Dry January: The carrots and sticks of healthy drinking

Douglas Anderson talks Dry January, drinking habits and life expectancy in France.

As we return to work after the holidays, an estimated 3 million party-loving Britons will have pledged to abstain from alcohol in January. Perhaps you’re one of them?

Although I have not done it myself, I can see the attraction. January is a cold, dark month, bank accounts are depleted, and the end of the party season might be enough to drive you to drink! It’s good to have the support of like-minded friends to turn over a new leaf. The change of routine may nudge some into healthier habits, reducing the risk of addiction setting in. What’s not to like?   

Non, merci

Well… whilst I was in France celebrating the start of a new decade, I learned that the French health ministry had declined to support the creation of a “Janvier Sec”, apparently after the intervention of President Macron. Government ministers were invited to join the campaign personally, but it seems to have been judged too toxic. The cocktail of long-term health protection and short-term politics sometimes does not mix. With France’s public sector workers – particularly rail workers – striking against raising pension ages, Macron could do without picking another fight with the nation’s winemakers. You can read about the story here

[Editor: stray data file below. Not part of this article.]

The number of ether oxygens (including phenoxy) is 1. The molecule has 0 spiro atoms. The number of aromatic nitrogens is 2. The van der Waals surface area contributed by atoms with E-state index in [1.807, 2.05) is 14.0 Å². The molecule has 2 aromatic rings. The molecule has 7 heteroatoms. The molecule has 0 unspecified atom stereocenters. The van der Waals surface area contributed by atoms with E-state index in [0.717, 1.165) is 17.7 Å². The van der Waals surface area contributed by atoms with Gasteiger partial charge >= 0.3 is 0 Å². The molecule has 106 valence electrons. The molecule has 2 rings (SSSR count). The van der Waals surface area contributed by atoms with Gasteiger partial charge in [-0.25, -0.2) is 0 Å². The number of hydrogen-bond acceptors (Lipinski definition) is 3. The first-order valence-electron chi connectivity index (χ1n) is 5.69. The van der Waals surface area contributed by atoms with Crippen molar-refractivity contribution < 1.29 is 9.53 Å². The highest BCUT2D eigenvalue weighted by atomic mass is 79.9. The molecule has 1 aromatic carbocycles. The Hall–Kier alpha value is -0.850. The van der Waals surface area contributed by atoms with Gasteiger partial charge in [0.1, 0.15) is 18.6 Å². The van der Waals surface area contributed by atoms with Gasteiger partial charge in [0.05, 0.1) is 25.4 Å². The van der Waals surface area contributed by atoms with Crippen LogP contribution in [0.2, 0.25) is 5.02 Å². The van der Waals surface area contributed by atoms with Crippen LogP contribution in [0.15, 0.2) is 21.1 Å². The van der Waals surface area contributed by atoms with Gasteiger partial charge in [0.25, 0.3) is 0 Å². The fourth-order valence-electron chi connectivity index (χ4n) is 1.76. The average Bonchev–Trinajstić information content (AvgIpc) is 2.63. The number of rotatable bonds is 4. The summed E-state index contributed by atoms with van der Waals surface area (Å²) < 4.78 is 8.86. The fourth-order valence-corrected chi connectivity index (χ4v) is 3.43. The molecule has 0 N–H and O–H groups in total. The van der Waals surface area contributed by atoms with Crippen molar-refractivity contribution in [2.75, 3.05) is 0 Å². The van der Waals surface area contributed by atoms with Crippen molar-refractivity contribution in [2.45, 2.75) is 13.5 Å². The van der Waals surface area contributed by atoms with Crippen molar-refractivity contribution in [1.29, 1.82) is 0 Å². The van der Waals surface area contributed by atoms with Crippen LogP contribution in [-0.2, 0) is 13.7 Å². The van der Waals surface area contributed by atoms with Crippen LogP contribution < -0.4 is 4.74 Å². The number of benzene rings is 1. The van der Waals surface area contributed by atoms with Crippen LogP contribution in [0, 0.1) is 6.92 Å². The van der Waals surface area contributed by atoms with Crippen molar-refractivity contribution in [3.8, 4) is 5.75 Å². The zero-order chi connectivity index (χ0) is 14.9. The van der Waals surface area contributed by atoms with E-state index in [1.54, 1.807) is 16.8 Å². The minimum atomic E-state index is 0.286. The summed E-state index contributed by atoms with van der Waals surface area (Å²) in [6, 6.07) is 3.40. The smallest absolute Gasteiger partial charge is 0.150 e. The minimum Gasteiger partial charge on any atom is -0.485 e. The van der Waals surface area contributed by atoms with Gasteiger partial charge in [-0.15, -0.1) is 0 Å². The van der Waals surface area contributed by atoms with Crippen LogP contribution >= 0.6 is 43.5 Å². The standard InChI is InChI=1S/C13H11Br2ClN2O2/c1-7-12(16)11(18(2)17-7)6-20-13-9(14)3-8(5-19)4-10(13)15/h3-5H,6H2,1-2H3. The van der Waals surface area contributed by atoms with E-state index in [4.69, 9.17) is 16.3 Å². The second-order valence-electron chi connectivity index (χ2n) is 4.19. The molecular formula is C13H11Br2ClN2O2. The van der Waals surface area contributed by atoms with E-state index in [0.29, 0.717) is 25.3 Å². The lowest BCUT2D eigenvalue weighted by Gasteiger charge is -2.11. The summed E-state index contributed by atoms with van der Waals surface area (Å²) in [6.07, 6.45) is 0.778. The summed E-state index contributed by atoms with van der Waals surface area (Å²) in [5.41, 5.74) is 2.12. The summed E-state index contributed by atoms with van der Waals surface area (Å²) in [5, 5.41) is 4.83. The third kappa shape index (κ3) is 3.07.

As you may have picked up, I’m a bit of a Francophile. I’ve been trying to improve my French, in part motivated by the belief that second languages help to protect our brains against dementia. If you fancy doubling up your New Year health kick, you can do Dry January in French here https://dryjanuary.fr/ .  (Whilst the strikes continue, the French Dry January campaign is going ahead, albeit without government support).

Mixing work and pleasure led me to studying various excellent French public health publications. So, what does the French data tell us?

In France, it’s a male problem

It is estimated that 40,000 premature French deaths a year are alcohol-related. That’s around 7% of all deaths. In France, the thirst for alcohol appears to be particularly biased towards men. Three-quarters of the premature alcohol-related deaths relate to men. Moreover, the stats on drinking habits show that French men drink much more heavily than women. The 3 to 1 men-to-women ratio seen in the deaths is mirrored in the proportion of men and women who admit to being daily drinkers of alcohol (i.e. not taking the advice to stay dry for a couple of days a week). My most recent figures (for 2014) classified 15% of men and only 5% of women as daily drinkers. In fairness to Macron, habits seem to have become a lot healthier over his lifetime: if we look back to just 1992, the proportion of French people who were daily drinkers then was 36% for men and 12% for women: more than twice the current rate, but again with a 3:1 bias to men.         

The gender gap in lifestyles leads to a wide longevity gap